Diagramming Sentences

Sentence Diagrams

~ One Way of Learning English Grammar ~

The Anatomy of a Sentence

 Part 7

Every year on the afternoon of December 24, you, a Christmas procrastinator, loaded down with sacks and boxes, walk from store to store, down endless aisles, your eyes scanning windows and racks to find the perfect presents for Mom, Grandpa, and Uncle Joe, but since you know in your heart of hearts that Uncle Joe will appreciate nothing you give him and that you will capitulate to necessity and buy Grandpa a fifth of Seagramís, you concentrate on Mom, as you move into the aisle that you hope to be able to call the final stop of this holiday season.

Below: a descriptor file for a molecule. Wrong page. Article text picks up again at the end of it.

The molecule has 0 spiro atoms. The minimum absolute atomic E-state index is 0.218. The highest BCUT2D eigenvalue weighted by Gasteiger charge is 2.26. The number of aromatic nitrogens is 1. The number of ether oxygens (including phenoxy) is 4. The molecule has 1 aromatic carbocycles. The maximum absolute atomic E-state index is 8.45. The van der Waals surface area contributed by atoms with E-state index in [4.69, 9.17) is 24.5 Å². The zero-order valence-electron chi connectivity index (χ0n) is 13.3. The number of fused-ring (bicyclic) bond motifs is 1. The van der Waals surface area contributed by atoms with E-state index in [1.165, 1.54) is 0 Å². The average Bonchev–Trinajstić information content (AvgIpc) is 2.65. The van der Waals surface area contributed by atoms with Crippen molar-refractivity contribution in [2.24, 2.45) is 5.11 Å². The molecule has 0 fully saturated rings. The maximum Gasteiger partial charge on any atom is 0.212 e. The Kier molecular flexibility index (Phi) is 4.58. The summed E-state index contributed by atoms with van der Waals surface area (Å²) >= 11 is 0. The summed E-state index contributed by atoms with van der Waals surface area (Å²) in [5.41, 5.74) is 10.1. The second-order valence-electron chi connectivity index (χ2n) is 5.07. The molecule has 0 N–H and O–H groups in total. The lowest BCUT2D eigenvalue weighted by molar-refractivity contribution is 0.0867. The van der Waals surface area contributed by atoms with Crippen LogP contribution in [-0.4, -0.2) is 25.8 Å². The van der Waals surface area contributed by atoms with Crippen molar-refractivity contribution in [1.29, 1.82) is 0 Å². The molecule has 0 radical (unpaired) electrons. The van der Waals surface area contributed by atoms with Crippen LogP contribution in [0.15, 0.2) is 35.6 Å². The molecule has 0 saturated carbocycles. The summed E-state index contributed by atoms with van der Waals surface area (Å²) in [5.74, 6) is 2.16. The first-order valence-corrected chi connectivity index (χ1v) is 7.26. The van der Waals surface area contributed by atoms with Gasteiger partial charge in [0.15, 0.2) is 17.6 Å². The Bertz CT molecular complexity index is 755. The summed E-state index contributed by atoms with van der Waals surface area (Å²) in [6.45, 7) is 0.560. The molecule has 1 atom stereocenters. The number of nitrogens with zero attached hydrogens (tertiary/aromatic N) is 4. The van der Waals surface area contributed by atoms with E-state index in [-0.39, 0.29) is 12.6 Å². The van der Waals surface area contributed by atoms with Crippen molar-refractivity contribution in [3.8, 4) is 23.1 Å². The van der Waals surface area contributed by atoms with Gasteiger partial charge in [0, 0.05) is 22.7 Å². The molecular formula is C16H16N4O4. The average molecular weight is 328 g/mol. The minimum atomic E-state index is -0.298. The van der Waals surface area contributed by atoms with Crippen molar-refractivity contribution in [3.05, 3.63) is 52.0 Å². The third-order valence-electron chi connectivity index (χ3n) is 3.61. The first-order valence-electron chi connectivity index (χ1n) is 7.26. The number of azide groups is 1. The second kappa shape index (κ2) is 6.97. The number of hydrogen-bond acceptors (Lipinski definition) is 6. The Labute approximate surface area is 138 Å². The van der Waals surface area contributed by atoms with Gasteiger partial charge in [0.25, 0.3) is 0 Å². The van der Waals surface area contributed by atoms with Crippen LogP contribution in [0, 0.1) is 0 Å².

The phrase your eyes scanning windows and racks consists of the noun eyes, the present active participle scanning, and a compound direct object of the participle. The entire phrase, which is grammatically independent from the rest of the sentence, is called a nominative absolute (similar to the Latin ablative absolute). Since it is an absolute expression, there is no line connecting it to the rest of the diagram. Notice that loaded, a past participle, and scanning, a present participle--the former passive, the latter active--are both diagrammed in the same way. Unlike a past participle, a present active participle can have a direct object.
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